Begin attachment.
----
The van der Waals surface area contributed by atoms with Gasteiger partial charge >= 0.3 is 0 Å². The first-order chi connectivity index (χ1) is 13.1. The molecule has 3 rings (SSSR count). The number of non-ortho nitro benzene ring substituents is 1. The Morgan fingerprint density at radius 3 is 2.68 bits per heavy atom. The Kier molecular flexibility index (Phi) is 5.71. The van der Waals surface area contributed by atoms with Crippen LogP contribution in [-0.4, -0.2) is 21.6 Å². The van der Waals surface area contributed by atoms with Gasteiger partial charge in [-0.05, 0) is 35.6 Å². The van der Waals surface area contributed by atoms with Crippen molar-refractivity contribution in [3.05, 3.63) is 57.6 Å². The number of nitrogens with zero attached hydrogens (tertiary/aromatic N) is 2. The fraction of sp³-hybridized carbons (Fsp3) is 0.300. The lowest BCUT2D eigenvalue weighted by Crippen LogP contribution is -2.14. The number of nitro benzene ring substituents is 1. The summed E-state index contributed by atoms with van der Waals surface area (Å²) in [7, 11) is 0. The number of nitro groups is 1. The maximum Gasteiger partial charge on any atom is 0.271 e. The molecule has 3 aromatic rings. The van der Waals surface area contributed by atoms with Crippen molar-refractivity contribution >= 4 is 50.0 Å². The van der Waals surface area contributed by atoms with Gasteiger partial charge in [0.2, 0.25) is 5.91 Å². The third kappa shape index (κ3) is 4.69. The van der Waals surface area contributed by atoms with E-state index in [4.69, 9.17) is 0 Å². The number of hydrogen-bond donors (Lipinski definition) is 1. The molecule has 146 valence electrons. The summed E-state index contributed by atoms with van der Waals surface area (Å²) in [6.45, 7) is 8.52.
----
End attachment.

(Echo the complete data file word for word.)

The van der Waals surface area contributed by atoms with Gasteiger partial charge >= 0.3 is 0 Å². The first-order chi connectivity index (χ1) is 13.1. The molecule has 3 rings (SSSR count). The number of non-ortho nitro benzene ring substituents is 1. The Morgan fingerprint density at radius 3 is 2.68 bits per heavy atom. The Kier molecular flexibility index (Phi) is 5.71. The van der Waals surface area contributed by atoms with Crippen LogP contribution in [-0.4, -0.2) is 21.6 Å². The van der Waals surface area contributed by atoms with Gasteiger partial charge in [-0.05, 0) is 35.6 Å². The van der Waals surface area contributed by atoms with Crippen molar-refractivity contribution in [3.05, 3.63) is 57.6 Å². The number of nitrogens with zero attached hydrogens (tertiary/aromatic N) is 2. The fraction of sp³-hybridized carbons (Fsp3) is 0.300. The lowest BCUT2D eigenvalue weighted by Crippen LogP contribution is -2.14. The number of nitro benzene ring substituents is 1. The summed E-state index contributed by atoms with van der Waals surface area (Å²) in [7, 11) is 0. The number of nitro groups is 1. The maximum Gasteiger partial charge on any atom is 0.271 e. The molecule has 3 aromatic rings. The van der Waals surface area contributed by atoms with Crippen molar-refractivity contribution >= 4 is 50.0 Å². The van der Waals surface area contributed by atoms with Gasteiger partial charge in [0.2, 0.25) is 5.91 Å². The third kappa shape index (κ3) is 4.69. The van der Waals surface area contributed by atoms with E-state index in [4.69, 9.17) is 0 Å². The number of hydrogen-bond donors (Lipinski definition) is 1. The molecule has 146 valence electrons. The summed E-state index contributed by atoms with van der Waals surface area (Å²) in [6.45, 7) is 8.52.